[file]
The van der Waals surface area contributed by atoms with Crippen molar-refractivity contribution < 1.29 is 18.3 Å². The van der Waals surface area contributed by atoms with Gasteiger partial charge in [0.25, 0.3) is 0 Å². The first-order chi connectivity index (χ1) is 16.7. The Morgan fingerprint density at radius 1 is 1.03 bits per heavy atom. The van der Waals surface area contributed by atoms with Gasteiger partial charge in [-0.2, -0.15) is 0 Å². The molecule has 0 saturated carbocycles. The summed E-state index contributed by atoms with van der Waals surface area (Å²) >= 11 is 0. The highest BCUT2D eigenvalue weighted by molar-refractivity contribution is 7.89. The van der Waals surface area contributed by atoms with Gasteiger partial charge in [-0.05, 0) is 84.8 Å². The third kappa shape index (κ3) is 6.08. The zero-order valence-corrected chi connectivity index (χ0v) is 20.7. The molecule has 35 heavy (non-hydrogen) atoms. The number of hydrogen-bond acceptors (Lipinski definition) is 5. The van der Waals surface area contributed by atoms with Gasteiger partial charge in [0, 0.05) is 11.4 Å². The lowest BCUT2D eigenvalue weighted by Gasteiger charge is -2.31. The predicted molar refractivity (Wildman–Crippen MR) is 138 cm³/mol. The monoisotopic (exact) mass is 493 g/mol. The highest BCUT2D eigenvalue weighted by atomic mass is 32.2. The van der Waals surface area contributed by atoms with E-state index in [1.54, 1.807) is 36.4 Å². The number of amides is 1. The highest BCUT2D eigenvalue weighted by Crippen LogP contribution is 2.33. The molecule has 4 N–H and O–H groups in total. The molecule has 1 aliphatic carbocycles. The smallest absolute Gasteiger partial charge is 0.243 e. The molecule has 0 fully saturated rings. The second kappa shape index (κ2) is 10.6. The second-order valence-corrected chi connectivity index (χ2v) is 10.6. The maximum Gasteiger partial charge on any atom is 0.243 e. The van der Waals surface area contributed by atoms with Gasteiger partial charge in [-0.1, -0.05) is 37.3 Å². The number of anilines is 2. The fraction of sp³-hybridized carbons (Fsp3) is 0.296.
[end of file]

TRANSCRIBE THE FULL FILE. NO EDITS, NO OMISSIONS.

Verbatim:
The van der Waals surface area contributed by atoms with Crippen molar-refractivity contribution < 1.29 is 18.3 Å². The van der Waals surface area contributed by atoms with Gasteiger partial charge in [0.25, 0.3) is 0 Å². The first-order chi connectivity index (χ1) is 16.7. The Morgan fingerprint density at radius 1 is 1.03 bits per heavy atom. The van der Waals surface area contributed by atoms with Gasteiger partial charge in [-0.2, -0.15) is 0 Å². The molecule has 0 saturated carbocycles. The summed E-state index contributed by atoms with van der Waals surface area (Å²) >= 11 is 0. The highest BCUT2D eigenvalue weighted by molar-refractivity contribution is 7.89. The van der Waals surface area contributed by atoms with Gasteiger partial charge in [-0.05, 0) is 84.8 Å². The third kappa shape index (κ3) is 6.08. The zero-order valence-corrected chi connectivity index (χ0v) is 20.7. The molecule has 35 heavy (non-hydrogen) atoms. The number of hydrogen-bond acceptors (Lipinski definition) is 5. The van der Waals surface area contributed by atoms with Gasteiger partial charge in [0, 0.05) is 11.4 Å². The lowest BCUT2D eigenvalue weighted by Gasteiger charge is -2.31. The predicted molar refractivity (Wildman–Crippen MR) is 138 cm³/mol. The monoisotopic (exact) mass is 493 g/mol. The highest BCUT2D eigenvalue weighted by atomic mass is 32.2. The van der Waals surface area contributed by atoms with E-state index in [1.54, 1.807) is 36.4 Å². The number of amides is 1. The highest BCUT2D eigenvalue weighted by Crippen LogP contribution is 2.33. The molecule has 4 N–H and O–H groups in total. The molecule has 1 aliphatic carbocycles. The smallest absolute Gasteiger partial charge is 0.243 e. The molecule has 0 fully saturated rings. The second kappa shape index (κ2) is 10.6. The second-order valence-corrected chi connectivity index (χ2v) is 10.6. The maximum Gasteiger partial charge on any atom is 0.243 e. The van der Waals surface area contributed by atoms with Gasteiger partial charge in [-0.1, -0.05) is 37.3 Å². The number of anilines is 2. The fraction of sp³-hybridized carbons (Fsp3) is 0.296.